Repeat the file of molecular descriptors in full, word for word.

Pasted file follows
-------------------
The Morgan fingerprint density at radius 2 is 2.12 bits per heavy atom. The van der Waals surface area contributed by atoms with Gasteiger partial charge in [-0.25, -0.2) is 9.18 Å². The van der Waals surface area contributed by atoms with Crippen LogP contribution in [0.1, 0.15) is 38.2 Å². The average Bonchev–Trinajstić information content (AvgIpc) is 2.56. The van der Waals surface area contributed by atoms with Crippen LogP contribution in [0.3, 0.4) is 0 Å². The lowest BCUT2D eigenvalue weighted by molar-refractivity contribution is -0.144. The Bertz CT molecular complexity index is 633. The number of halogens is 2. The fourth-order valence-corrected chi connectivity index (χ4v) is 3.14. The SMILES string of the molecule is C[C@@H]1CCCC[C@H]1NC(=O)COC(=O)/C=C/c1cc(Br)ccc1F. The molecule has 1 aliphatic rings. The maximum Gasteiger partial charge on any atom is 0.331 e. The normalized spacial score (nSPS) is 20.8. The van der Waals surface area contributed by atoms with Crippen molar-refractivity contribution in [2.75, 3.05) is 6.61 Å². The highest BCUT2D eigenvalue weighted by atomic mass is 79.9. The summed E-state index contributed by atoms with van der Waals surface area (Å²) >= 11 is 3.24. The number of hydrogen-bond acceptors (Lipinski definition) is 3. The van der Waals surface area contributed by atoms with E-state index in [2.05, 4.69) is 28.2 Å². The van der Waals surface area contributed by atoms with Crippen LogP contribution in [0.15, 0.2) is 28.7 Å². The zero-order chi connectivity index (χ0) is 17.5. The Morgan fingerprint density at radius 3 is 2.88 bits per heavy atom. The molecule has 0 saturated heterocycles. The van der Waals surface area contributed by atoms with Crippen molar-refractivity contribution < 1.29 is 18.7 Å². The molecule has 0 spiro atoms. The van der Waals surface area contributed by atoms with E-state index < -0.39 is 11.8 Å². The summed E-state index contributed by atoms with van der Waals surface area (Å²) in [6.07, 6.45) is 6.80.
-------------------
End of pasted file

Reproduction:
The Morgan fingerprint density at radius 2 is 2.12 bits per heavy atom. The van der Waals surface area contributed by atoms with Gasteiger partial charge in [-0.25, -0.2) is 9.18 Å². The van der Waals surface area contributed by atoms with Crippen LogP contribution in [0.1, 0.15) is 38.2 Å². The average Bonchev–Trinajstić information content (AvgIpc) is 2.56. The van der Waals surface area contributed by atoms with Crippen LogP contribution in [0.3, 0.4) is 0 Å². The lowest BCUT2D eigenvalue weighted by molar-refractivity contribution is -0.144. The Bertz CT molecular complexity index is 633. The number of halogens is 2. The fourth-order valence-corrected chi connectivity index (χ4v) is 3.14. The SMILES string of the molecule is C[C@@H]1CCCC[C@H]1NC(=O)COC(=O)/C=C/c1cc(Br)ccc1F. The molecule has 1 aliphatic rings. The maximum Gasteiger partial charge on any atom is 0.331 e. The normalized spacial score (nSPS) is 20.8. The van der Waals surface area contributed by atoms with Crippen molar-refractivity contribution in [2.75, 3.05) is 6.61 Å². The highest BCUT2D eigenvalue weighted by atomic mass is 79.9. The summed E-state index contributed by atoms with van der Waals surface area (Å²) >= 11 is 3.24. The number of hydrogen-bond acceptors (Lipinski definition) is 3. The van der Waals surface area contributed by atoms with E-state index in [2.05, 4.69) is 28.2 Å². The van der Waals surface area contributed by atoms with Crippen LogP contribution in [0.15, 0.2) is 28.7 Å². The zero-order chi connectivity index (χ0) is 17.5. The Morgan fingerprint density at radius 3 is 2.88 bits per heavy atom. The molecule has 0 saturated heterocycles. The van der Waals surface area contributed by atoms with Crippen molar-refractivity contribution < 1.29 is 18.7 Å². The molecule has 0 spiro atoms. The van der Waals surface area contributed by atoms with E-state index < -0.39 is 11.8 Å². The summed E-state index contributed by atoms with van der Waals surface area (Å²) in [6.07, 6.45) is 6.80.